I was like, “This stuff works.” I was like, “Man, okay.”

And you weren’t wearing the necklace?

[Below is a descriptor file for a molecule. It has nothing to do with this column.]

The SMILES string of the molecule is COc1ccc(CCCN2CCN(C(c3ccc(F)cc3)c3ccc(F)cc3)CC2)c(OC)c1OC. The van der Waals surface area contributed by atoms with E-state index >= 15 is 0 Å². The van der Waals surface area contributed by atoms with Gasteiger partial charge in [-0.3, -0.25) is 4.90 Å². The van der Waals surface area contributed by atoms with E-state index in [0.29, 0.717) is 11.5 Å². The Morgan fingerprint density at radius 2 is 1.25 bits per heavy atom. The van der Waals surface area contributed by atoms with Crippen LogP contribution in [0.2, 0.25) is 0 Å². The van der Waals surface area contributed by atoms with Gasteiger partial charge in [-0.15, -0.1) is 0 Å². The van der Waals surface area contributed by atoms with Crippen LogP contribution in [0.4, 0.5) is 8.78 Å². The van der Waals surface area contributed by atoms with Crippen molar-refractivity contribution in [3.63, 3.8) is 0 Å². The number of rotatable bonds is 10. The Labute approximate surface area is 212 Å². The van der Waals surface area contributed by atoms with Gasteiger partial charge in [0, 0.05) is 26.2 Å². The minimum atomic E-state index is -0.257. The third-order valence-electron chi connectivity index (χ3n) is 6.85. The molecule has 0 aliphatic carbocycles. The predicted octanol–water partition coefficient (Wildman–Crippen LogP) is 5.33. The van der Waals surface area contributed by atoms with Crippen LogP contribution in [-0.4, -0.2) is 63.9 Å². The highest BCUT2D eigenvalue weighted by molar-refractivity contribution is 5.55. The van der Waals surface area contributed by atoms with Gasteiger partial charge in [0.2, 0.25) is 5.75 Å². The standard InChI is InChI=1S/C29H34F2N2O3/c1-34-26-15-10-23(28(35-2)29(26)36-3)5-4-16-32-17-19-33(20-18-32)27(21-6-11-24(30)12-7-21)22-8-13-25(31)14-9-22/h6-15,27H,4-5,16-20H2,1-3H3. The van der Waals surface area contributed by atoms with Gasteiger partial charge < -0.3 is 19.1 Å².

No, I was not, and I thought that it was funny, because I was like, “Oh my goodness, it worked” and it was just staying within a certain color palate and really doing what I considered to be chic and to see if other people could pick up on it. And then, on the flip side, as far as just to learning and just really trying to be so very good that I couldn’t be ignored, I had also built a personal brand in the building that one of my co-workers stopped me one day and she said, “I’m so very proud of you.” And I said, “Why?” Then she said, “Because, you know, I was in a meeting today and someone — everyone’s rolling out their projects and someone’s giving a presentation and at the end of the presentation, someone raised her hand and said, ‘Did we run any of this by Toi?'” And I was like, “Wow.” You know, she’s like, “You built such a brand for yourself that what you say matters in this company and how things are put out there, from the image perspective.” And I thought, “Oh man, you know, I really kind of made it.” So I decided to leave because I had really done everything that I had come to do there and I really believe that these things work. I thought that I could help other women and teach them how to do it, the position was going in a different direction that was going kind of backwards and so — And I really wanted to continue on the path that I was and so I just decided to leave and I tell you, it was amazing. So the first year, I wrote my book, Secrets of a Well-Dressed Brand, I had a feature in forbes.com, I was featured on bbcnews.com and I was featured on like 12 different podcasts that year as well. And so that was just year one. And so I was like, “Man, what is year two going to look like?” And then this year, for year two, I had an opportunity to be on Rachel Hollis’s podcast, I have an opportunity to be on your podcast.